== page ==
Carbon is the nonmetallic chemical element with the Atomic Number six and hails from Group Fourteen on the Periodic Table. When you bond together carbon atoms with fiber, the breakthrough metabolic engineering process results in a high-strength and decreased weight material that has a heightened tolerance for resistance, temperature and thermal expansion. Of course, carbon fiber is extreme in pricing and is utilized appropriately in aerospace, military and automotive motorsports fields. Aston Martin uses it fittingly for style, grace and performance in its nearly $300,000 DBS Carbon Edition.
It was a chilly winter afternoon at AR Headquarters in Silver Spring, Maryland when the Carbon Black DBS (also available in Flame Orange and Ceramic Grey) was unloaded off a transporter for my 4-day entitlement with the British 2+2 Coupe. The splendor of its progressive profile, elegant lines, and vividly acoustic growl attracted a neighborly crowd on our narrow suburban street. Initially, I drove the DBS quite timidly while reminiscing on my first few drives of Aston Martin’s team captain back in 2007. The vehicle was so empowering that we at Automotive Rhythms used its imagery for most of our marketing materials including today’s business cards.
If beauty resides in the eye of the beholder, then everyone that laid sight on the Carbon Edition must have been under an intense British spell because they stared at it like a resurrection. Its charismatic intent, posh hand-stitched cabin (70 hours to complete), available power, and quantity of carbon fiber energized my conscience with a minor bit of impetuous arrogance knowing “beauty and the beast” could electrify a crowd and simultaneously embarrass the majority of myopic sports car owners on the road. Specifically, carbon fiber comprises the side view mirrors, front chin spoiler, rear diffuser, door trim and pulls, sill plate, and the center stack. Though — I was a bit alarmed that the DBS was outfitted with 20” Pirelli P Zero performance tires in the middle of winter — and nevertheless reminded myself that discretion is the better part of valor. Yet, the vehicle’s 10-spoke black diamond embossed rims, replete with massive carbon ceramic rotors and black six-piston front calipers (yellow, red, orange or grey optional) are as mesmerizing as it gets for an in-house designed wheel package.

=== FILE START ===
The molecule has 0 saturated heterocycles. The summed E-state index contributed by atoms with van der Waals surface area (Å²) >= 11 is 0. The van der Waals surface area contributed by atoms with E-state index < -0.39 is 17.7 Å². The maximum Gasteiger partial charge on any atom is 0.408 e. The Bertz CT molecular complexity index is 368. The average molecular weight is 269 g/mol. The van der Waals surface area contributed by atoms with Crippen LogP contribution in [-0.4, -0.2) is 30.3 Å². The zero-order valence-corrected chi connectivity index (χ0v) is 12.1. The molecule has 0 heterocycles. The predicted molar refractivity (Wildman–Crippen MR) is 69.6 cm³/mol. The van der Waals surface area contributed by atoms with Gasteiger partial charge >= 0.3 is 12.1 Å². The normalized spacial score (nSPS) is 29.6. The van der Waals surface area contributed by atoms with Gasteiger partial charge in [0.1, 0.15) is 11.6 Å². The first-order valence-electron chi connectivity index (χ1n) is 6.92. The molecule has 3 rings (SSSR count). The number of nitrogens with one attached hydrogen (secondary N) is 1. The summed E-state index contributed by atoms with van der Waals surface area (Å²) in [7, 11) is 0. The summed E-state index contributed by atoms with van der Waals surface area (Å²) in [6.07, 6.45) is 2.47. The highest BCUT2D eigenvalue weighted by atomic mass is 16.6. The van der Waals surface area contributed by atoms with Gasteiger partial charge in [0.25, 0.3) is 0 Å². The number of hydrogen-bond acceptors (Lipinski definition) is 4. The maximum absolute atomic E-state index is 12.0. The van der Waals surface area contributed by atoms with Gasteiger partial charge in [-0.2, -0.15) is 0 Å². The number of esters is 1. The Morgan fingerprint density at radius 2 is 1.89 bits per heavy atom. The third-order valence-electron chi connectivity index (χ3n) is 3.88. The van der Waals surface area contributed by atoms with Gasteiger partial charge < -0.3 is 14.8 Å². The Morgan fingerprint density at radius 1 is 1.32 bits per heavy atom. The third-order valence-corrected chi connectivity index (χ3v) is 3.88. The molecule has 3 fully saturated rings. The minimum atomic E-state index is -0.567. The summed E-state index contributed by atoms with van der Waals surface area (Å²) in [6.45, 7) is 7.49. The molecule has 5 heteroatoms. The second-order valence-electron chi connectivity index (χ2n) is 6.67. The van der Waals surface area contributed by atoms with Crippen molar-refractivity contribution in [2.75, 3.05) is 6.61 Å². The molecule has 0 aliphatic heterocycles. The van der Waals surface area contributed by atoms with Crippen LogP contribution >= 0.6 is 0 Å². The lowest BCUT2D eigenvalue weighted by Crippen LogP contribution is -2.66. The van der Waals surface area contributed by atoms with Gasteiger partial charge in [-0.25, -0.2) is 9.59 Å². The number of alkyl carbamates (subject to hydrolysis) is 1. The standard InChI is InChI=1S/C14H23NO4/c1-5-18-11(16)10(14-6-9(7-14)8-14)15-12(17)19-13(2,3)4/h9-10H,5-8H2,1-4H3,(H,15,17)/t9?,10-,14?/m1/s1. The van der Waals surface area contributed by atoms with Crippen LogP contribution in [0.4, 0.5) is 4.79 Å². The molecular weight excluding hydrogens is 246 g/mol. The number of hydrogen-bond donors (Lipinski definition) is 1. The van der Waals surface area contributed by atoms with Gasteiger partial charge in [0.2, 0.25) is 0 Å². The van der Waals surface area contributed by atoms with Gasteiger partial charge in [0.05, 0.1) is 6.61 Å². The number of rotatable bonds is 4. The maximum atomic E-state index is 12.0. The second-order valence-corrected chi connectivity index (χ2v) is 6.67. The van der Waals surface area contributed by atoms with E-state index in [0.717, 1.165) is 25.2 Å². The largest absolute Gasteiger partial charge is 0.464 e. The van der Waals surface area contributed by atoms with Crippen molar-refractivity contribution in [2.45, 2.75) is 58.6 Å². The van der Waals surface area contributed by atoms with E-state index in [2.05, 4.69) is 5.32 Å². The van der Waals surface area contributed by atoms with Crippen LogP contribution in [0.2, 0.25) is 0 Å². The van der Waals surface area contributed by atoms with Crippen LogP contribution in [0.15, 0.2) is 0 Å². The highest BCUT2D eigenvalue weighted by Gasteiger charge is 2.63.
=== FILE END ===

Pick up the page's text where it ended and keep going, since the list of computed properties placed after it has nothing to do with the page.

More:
The weekend schedule was cleared to entertain business partners and pro athlete friends with the Carbon Edition coupe. First up was a 45-minute drive to The National Harbor to meet up with a few bankers and investors. The long stretch down I-95 allowed me to warm up to the DBS and eventually open up the hand-built 5.9-liter V12 engine and its 510 British raised steeds. Max torque is 420 at 5750 rpm, and 0-60 mph comes up in a scant 4.3 seconds with a top speed of 190 mph.
Now, the DBS isn’t the fastest sports car I’ve ever driven (that goes to the Bugatti Veyron), but it does do a lot of things well like braking and cornering. It’s not necessarily always about the pure number of horses under the hood. More important is the weight-to-horsepower ratio, which affects acceleration and braking. To my point, the aluminum and magnesium DBS felt so light and fluid that 510 horsepower can easily equate to 600 horsepower in a heavier vehicle. A six-speed Touchtronic 2 automatic transmission may be operated as a normal automatic or the driver can take control through the steering column mounted magnesium alloy and carbon fiber trimmed paddle shifters. A traditional six-speed manual is also available. I prefer using the paddles with sport mode engaged so shift points were in tune with my tantalizing acceleration strategies. And the exhaust sounds so delightful at low or high rpm. There was no point in ever using the horn, folks heard the DBS a block away before it presented itself. In D.C. we profiled the vehicle at the Mandarin Oriental and few posh restaurants and marveled at the amount of attention it attracted.
Safety and performance technologies are omnipresent and the key reason why this vehicle performs on such a high intensity level. Key features include Adaptive Damping System (ADS) with Track mode, Dynamic Stability Control (DSC) with Track mode, Anti-lock Braking System (ABS), Electronic Brakeforce Distribution (EBD); Emergency Brake Assist (EBA), and of course Traction Control (TC). The vehicle impressed a passenger and I when it came to a complete halt from high speeds in a shorter distance than we expected and without skidding.
When you prefer to drive the vehicle in a more relaxing manner, simply put the gearbox in automatic mode, connect your iPod, and turn up the volume to the 1000-watt Bang & Olufsen BeoSound audio system. Passengers consistently asked what the two raised, mini towers were from both ends of the dash. These tweeters add style and presence to the DBS.
DBS Carbon Edition prices start at $287,576 for the coupe and $302,576 for the Volante (convertible) and achieves 12 mpg city and 18 mpg hwy. My test vehicle totaled $292,278 which included a $2,600 gas guzzler charge, There’s a reason James Bond chose an Aston Martin DBS for his latest installment. I now know why!
Courtesy of: Automotive Rhythms www.automotiverhythms.com